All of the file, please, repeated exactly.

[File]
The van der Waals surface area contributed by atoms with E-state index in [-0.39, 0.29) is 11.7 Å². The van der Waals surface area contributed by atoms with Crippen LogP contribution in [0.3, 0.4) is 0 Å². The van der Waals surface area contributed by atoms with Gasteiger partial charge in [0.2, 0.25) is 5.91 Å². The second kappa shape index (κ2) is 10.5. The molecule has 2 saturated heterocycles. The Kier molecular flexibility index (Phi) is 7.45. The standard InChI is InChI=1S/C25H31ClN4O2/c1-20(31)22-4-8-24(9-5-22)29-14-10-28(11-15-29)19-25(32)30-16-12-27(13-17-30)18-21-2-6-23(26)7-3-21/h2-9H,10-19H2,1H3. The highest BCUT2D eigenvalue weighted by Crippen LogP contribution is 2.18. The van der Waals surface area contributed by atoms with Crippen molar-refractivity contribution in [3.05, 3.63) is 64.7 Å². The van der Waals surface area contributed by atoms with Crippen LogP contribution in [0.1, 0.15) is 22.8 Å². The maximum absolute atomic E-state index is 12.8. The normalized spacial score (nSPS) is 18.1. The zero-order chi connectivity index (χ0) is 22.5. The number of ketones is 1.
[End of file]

The van der Waals surface area contributed by atoms with E-state index in [-0.39, 0.29) is 11.7 Å². The van der Waals surface area contributed by atoms with Crippen LogP contribution in [0.3, 0.4) is 0 Å². The van der Waals surface area contributed by atoms with Gasteiger partial charge in [0.2, 0.25) is 5.91 Å². The second kappa shape index (κ2) is 10.5. The molecule has 2 saturated heterocycles. The Kier molecular flexibility index (Phi) is 7.45. The standard InChI is InChI=1S/C25H31ClN4O2/c1-20(31)22-4-8-24(9-5-22)29-14-10-28(11-15-29)19-25(32)30-16-12-27(13-17-30)18-21-2-6-23(26)7-3-21/h2-9H,10-19H2,1H3. The highest BCUT2D eigenvalue weighted by Crippen LogP contribution is 2.18. The van der Waals surface area contributed by atoms with Crippen molar-refractivity contribution in [3.05, 3.63) is 64.7 Å². The van der Waals surface area contributed by atoms with Crippen LogP contribution in [0.1, 0.15) is 22.8 Å². The maximum absolute atomic E-state index is 12.8. The normalized spacial score (nSPS) is 18.1. The zero-order chi connectivity index (χ0) is 22.5. The number of ketones is 1.